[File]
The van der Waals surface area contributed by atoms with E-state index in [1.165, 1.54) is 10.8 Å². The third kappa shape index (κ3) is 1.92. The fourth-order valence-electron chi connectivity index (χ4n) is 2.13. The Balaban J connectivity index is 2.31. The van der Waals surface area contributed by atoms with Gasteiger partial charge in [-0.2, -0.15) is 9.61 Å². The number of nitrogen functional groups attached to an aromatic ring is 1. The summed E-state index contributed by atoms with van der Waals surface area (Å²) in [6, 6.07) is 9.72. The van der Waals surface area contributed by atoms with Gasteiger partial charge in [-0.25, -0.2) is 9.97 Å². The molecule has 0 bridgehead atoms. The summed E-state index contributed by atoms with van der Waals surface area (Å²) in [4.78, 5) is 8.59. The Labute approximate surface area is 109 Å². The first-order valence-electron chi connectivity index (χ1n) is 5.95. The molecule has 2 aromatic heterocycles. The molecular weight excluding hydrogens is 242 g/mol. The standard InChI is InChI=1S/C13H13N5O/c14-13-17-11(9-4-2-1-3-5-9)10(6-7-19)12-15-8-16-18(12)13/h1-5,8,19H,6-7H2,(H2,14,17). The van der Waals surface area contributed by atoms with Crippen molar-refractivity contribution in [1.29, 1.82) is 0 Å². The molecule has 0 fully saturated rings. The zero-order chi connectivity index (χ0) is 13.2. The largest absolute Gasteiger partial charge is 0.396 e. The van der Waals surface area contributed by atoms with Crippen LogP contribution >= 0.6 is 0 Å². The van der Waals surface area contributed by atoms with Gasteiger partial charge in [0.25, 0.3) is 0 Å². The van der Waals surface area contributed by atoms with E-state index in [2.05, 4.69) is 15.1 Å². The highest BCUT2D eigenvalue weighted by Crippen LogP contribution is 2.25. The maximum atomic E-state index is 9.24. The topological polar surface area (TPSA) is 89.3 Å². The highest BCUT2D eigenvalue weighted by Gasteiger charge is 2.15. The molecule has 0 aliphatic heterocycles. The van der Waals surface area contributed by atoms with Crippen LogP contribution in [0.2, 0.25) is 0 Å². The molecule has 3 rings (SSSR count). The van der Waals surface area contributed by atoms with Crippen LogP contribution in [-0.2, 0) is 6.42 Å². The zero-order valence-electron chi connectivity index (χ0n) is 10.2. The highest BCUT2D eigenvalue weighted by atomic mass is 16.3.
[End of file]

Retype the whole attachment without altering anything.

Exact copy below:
The van der Waals surface area contributed by atoms with E-state index in [1.165, 1.54) is 10.8 Å². The third kappa shape index (κ3) is 1.92. The fourth-order valence-electron chi connectivity index (χ4n) is 2.13. The Balaban J connectivity index is 2.31. The van der Waals surface area contributed by atoms with Gasteiger partial charge in [-0.2, -0.15) is 9.61 Å². The number of nitrogen functional groups attached to an aromatic ring is 1. The summed E-state index contributed by atoms with van der Waals surface area (Å²) in [6, 6.07) is 9.72. The van der Waals surface area contributed by atoms with Gasteiger partial charge in [-0.25, -0.2) is 9.97 Å². The molecule has 0 bridgehead atoms. The summed E-state index contributed by atoms with van der Waals surface area (Å²) in [4.78, 5) is 8.59. The Labute approximate surface area is 109 Å². The first-order valence-electron chi connectivity index (χ1n) is 5.95. The molecule has 2 aromatic heterocycles. The molecular weight excluding hydrogens is 242 g/mol. The standard InChI is InChI=1S/C13H13N5O/c14-13-17-11(9-4-2-1-3-5-9)10(6-7-19)12-15-8-16-18(12)13/h1-5,8,19H,6-7H2,(H2,14,17). The van der Waals surface area contributed by atoms with Crippen molar-refractivity contribution in [1.29, 1.82) is 0 Å². The molecule has 0 fully saturated rings. The zero-order chi connectivity index (χ0) is 13.2. The largest absolute Gasteiger partial charge is 0.396 e. The van der Waals surface area contributed by atoms with Crippen LogP contribution >= 0.6 is 0 Å². The van der Waals surface area contributed by atoms with Gasteiger partial charge in [0.25, 0.3) is 0 Å². The van der Waals surface area contributed by atoms with E-state index in [2.05, 4.69) is 15.1 Å². The highest BCUT2D eigenvalue weighted by Crippen LogP contribution is 2.25. The maximum atomic E-state index is 9.24. The topological polar surface area (TPSA) is 89.3 Å². The highest BCUT2D eigenvalue weighted by Gasteiger charge is 2.15. The molecule has 0 aliphatic heterocycles. The van der Waals surface area contributed by atoms with Crippen LogP contribution in [0.2, 0.25) is 0 Å². The molecule has 3 rings (SSSR count). The van der Waals surface area contributed by atoms with Crippen LogP contribution in [-0.2, 0) is 6.42 Å². The zero-order valence-electron chi connectivity index (χ0n) is 10.2. The highest BCUT2D eigenvalue weighted by atomic mass is 16.3.